DP: I was really taken with "Betty's Eulogy" from your forthcoming record and the way its lyricism embodies the experience of loss. What's the story behind it?
SC: My friend Beau Jennings made a documentary a few years back about Will Rogers, a famous comedian and writer from Oklahoma, and he wrote an album to go along with it. He asked me to write my own Will Rogers song to sing at the release, so I listened to the album and read his biography and realized that there weren't any songs from the perspective of his wife, Betty, on it, which was weird because in his biography she seemed like the most important person in his life. She was his biggest supporter, and they were so connected to each other, so I wanted to write a song that was her eulogy for him. I wanted to put myself into her shoes, to picture how she coped with losing him.
DP: I really admire your ability to channel the emotional truth of others on the songs on your new album. "When the Roses Bloom Again" feels like a dispatch from another time, there's something very pastoral about it. Is there a historical anecdote behind this song?
SC: This is the first cover I've ever done on an album. It's a cover of a song that the first time I heard it was on Mermaid Avenue, which is a collection of Woody Guthrie songs recorded by Billy Bragg and Jeff Tweedy of Wilco. They got permission to dig through his journals and finish a bunch of his unwritten songs. When I heard this song on there, it stuck out because Woody didn't write the words to it, a man named Will Cobb did back in 1901. I've always thought that it was just a really beautiful song, so I wanted to do my own version of it. It's one of those songs that's so well written lyrically that you can just put yourself right into it.
DP: I felt that way about "Oh Dear Louis," like I could fit myself into the story of the song. It has a very cinematic quality to it. Is this song inspired by fiction, by your personal life, or a little of both?
SC: "Oh Dear Louis" is about my really bad attempts to be a good friend to people in my life that have had some sort of mental illness or depression. I've had a lot of people in my life over the years who I've cared about deeply but felt ill-equipped at helping them through their worst times. I always find myself paralyzed when talking to them about those sort of things, and I've always felt I've never said the right thing or I didn't know how to find out what I should be doing, so I put all those feelings into a dark but catchy pop song to encapsulate how eye-rolling my behavior has been in those situations.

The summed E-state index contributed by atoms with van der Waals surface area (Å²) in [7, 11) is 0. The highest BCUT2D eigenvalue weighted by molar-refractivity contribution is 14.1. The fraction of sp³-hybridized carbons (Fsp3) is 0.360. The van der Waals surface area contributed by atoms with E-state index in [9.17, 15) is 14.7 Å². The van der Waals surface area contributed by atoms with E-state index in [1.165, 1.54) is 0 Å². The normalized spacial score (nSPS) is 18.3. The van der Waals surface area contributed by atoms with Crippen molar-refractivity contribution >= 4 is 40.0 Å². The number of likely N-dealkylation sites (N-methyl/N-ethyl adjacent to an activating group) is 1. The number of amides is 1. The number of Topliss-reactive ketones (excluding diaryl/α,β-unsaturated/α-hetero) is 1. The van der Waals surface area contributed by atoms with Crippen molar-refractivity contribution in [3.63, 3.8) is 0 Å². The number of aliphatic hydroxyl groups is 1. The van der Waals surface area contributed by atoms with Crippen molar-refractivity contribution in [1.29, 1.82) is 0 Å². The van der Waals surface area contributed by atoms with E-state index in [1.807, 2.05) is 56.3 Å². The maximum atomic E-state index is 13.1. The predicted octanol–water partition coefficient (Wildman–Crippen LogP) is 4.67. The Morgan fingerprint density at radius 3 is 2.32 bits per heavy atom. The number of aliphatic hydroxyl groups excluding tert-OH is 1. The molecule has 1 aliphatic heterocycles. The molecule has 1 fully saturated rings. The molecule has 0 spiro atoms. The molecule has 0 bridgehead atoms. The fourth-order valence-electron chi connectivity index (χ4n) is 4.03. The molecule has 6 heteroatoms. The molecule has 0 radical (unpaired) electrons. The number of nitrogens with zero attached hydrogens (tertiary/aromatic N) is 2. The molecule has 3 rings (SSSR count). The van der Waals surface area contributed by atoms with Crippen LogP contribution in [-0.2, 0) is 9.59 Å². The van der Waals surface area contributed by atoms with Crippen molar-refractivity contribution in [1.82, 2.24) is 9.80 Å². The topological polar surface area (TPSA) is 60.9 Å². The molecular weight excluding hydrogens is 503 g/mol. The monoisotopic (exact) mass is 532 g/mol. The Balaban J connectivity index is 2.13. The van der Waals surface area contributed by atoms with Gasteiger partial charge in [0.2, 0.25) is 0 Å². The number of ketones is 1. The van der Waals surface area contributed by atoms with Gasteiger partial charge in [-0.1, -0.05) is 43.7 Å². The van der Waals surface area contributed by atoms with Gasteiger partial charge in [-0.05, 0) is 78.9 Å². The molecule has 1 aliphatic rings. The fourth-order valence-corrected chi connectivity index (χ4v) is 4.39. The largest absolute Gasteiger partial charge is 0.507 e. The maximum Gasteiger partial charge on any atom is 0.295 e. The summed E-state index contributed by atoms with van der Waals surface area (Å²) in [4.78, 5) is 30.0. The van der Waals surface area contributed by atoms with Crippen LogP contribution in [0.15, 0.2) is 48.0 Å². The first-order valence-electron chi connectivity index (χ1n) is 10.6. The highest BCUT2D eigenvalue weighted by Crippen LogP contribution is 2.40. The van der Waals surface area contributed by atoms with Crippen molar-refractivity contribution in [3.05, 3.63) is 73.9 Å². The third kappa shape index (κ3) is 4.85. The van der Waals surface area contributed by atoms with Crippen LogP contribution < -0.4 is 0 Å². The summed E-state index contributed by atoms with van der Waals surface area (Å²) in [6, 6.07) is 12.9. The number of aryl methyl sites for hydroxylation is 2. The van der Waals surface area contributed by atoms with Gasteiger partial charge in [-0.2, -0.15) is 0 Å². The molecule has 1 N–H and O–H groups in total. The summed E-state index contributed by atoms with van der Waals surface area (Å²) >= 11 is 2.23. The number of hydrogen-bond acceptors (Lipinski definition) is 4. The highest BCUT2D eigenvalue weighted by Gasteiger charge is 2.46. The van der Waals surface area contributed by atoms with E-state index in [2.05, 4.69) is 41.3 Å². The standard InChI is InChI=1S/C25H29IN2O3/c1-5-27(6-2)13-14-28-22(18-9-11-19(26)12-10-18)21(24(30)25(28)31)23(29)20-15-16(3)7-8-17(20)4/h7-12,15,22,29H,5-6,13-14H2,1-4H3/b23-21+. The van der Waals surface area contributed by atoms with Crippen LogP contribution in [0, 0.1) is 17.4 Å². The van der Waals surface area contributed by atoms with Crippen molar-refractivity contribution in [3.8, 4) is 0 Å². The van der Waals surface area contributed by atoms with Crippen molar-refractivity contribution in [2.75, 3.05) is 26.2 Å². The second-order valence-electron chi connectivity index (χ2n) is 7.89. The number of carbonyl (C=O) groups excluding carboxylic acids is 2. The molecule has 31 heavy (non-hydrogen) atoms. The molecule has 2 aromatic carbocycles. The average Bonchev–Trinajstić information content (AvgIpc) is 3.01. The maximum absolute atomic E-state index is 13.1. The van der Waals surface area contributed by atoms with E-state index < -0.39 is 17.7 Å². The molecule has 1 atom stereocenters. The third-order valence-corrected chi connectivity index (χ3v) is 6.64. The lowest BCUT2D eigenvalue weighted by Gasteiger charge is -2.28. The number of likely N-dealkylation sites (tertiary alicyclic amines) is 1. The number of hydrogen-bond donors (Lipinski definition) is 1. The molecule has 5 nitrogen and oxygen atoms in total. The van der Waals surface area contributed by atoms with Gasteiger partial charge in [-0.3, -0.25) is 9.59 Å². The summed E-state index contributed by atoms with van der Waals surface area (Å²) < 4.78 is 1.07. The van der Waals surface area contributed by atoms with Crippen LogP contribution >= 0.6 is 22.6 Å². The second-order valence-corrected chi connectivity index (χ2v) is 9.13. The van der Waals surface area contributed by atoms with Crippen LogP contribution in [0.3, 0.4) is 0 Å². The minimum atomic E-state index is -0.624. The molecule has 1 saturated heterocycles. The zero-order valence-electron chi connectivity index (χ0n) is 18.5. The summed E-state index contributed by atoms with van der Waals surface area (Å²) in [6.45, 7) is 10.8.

DP: In a past interview you mentioned that one of the biggest challenges you've faced as a creative is being able to gain respect from your peers and audience while also being able to cover the bills. Looking back, has this struggle become more manageable?
SC: Things haven't become more manageable, and I don't know if I would want them to be. I still have to wait tables between albums, but it doesn't bother me at all. I think it keeps me in a very healthy space. It makes the creative side of things easier to indulge in. I'm very happy with the cycle that my life has taken. I think that there's a lot of good in it, and I'm pretty OK with it.
DP: This is probably super-cheesy to ask, but I'm going to ask anyway. What are your hopes for 2017?
SC: I have so many hopes, but I also don't know how they're going to play out. I think that being in Oklahoma, most of my hopes should be centered around the community that I live in here, and around here I just hope that people are thinking more of the people around them in their community and their neighbors more than themselves. That's such a big humanity-filled hope, but that's the only thing I think of when it comes to elections and legislation. I can't go to the Women's March in DC, but there's one going on here in the capital, so I'm going to that. I'm just hoping that a lot of people show up and have a connection where they can give each other some sort of encouragement to help them through the year. I just hope that people think about other people more than themselves.
This interview has been condensed and edited.
Dianca Potts is an assistant at Lenny Letter.